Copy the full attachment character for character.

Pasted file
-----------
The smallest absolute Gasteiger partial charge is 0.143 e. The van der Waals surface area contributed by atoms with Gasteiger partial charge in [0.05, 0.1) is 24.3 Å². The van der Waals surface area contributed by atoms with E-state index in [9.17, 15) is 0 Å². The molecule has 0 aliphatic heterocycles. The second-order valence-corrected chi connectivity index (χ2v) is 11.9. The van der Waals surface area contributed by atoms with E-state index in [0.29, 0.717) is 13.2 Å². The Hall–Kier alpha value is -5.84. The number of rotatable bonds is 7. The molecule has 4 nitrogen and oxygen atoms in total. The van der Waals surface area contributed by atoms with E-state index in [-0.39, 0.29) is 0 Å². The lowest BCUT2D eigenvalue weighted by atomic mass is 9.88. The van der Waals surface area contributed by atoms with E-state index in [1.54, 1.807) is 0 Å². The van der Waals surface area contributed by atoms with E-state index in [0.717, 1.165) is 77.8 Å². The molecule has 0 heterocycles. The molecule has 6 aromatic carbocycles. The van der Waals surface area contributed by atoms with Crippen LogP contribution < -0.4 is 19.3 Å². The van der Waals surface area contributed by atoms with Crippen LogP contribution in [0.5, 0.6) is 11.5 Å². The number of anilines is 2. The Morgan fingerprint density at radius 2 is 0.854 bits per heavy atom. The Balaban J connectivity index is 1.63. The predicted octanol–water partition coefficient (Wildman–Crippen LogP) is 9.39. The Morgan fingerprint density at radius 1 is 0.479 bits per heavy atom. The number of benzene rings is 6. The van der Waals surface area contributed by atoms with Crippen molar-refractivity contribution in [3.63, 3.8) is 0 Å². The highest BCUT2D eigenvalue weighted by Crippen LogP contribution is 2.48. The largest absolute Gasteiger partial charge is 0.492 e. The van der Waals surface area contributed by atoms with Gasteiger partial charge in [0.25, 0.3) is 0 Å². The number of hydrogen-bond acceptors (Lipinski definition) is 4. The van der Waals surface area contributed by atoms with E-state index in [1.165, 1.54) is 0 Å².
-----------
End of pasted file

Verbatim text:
The smallest absolute Gasteiger partial charge is 0.143 e. The van der Waals surface area contributed by atoms with Gasteiger partial charge in [0.05, 0.1) is 24.3 Å². The van der Waals surface area contributed by atoms with E-state index in [9.17, 15) is 0 Å². The molecule has 0 aliphatic heterocycles. The second-order valence-corrected chi connectivity index (χ2v) is 11.9. The van der Waals surface area contributed by atoms with E-state index in [0.29, 0.717) is 13.2 Å². The Hall–Kier alpha value is -5.84. The number of rotatable bonds is 7. The molecule has 4 nitrogen and oxygen atoms in total. The van der Waals surface area contributed by atoms with E-state index in [-0.39, 0.29) is 0 Å². The lowest BCUT2D eigenvalue weighted by atomic mass is 9.88. The van der Waals surface area contributed by atoms with E-state index in [1.54, 1.807) is 0 Å². The van der Waals surface area contributed by atoms with E-state index in [0.717, 1.165) is 77.8 Å². The molecule has 0 heterocycles. The molecule has 6 aromatic carbocycles. The van der Waals surface area contributed by atoms with Crippen LogP contribution < -0.4 is 19.3 Å². The van der Waals surface area contributed by atoms with Crippen LogP contribution in [0.5, 0.6) is 11.5 Å². The number of anilines is 2. The Morgan fingerprint density at radius 2 is 0.854 bits per heavy atom. The Balaban J connectivity index is 1.63. The predicted octanol–water partition coefficient (Wildman–Crippen LogP) is 9.39. The Morgan fingerprint density at radius 1 is 0.479 bits per heavy atom. The number of benzene rings is 6. The van der Waals surface area contributed by atoms with Crippen molar-refractivity contribution in [3.63, 3.8) is 0 Å². The highest BCUT2D eigenvalue weighted by Crippen LogP contribution is 2.48. The largest absolute Gasteiger partial charge is 0.492 e. The van der Waals surface area contributed by atoms with Gasteiger partial charge in [0.25, 0.3) is 0 Å². The number of hydrogen-bond acceptors (Lipinski definition) is 4. The van der Waals surface area contributed by atoms with E-state index in [1.165, 1.54) is 0 Å².